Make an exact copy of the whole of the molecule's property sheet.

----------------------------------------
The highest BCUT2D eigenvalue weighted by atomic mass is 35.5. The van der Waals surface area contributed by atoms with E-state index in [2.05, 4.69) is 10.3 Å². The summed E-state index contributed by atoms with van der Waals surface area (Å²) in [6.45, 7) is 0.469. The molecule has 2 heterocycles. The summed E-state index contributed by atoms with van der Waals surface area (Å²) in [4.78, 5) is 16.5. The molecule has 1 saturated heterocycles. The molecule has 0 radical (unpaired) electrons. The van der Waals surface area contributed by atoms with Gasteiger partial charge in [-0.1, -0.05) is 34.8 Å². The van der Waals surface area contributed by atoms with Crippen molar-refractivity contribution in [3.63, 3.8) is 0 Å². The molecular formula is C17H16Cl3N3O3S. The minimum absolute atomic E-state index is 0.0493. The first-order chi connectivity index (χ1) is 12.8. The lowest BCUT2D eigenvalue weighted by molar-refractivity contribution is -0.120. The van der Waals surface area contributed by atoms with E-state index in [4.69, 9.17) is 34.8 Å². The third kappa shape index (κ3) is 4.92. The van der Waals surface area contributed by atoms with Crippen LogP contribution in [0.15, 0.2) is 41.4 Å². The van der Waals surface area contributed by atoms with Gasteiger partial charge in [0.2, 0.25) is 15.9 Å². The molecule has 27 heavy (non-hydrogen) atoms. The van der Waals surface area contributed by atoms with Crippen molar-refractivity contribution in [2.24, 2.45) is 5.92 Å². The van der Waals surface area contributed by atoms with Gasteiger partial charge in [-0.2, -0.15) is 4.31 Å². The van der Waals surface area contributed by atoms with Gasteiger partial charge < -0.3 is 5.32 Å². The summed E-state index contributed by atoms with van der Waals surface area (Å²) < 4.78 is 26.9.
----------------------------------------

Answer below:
The highest BCUT2D eigenvalue weighted by atomic mass is 35.5. The van der Waals surface area contributed by atoms with E-state index in [2.05, 4.69) is 10.3 Å². The summed E-state index contributed by atoms with van der Waals surface area (Å²) in [6.45, 7) is 0.469. The molecule has 2 heterocycles. The summed E-state index contributed by atoms with van der Waals surface area (Å²) in [4.78, 5) is 16.5. The molecule has 1 saturated heterocycles. The molecule has 0 radical (unpaired) electrons. The van der Waals surface area contributed by atoms with Gasteiger partial charge in [-0.1, -0.05) is 34.8 Å². The van der Waals surface area contributed by atoms with Crippen molar-refractivity contribution in [3.63, 3.8) is 0 Å². The molecular formula is C17H16Cl3N3O3S. The minimum absolute atomic E-state index is 0.0493. The first-order chi connectivity index (χ1) is 12.8. The lowest BCUT2D eigenvalue weighted by molar-refractivity contribution is -0.120. The van der Waals surface area contributed by atoms with E-state index in [4.69, 9.17) is 34.8 Å². The third kappa shape index (κ3) is 4.92. The van der Waals surface area contributed by atoms with Crippen LogP contribution in [0.15, 0.2) is 41.4 Å². The van der Waals surface area contributed by atoms with Gasteiger partial charge in [0.2, 0.25) is 15.9 Å². The molecule has 27 heavy (non-hydrogen) atoms. The van der Waals surface area contributed by atoms with Crippen molar-refractivity contribution in [2.24, 2.45) is 5.92 Å². The van der Waals surface area contributed by atoms with Gasteiger partial charge in [-0.2, -0.15) is 4.31 Å². The van der Waals surface area contributed by atoms with Gasteiger partial charge < -0.3 is 5.32 Å². The summed E-state index contributed by atoms with van der Waals surface area (Å²) < 4.78 is 26.9.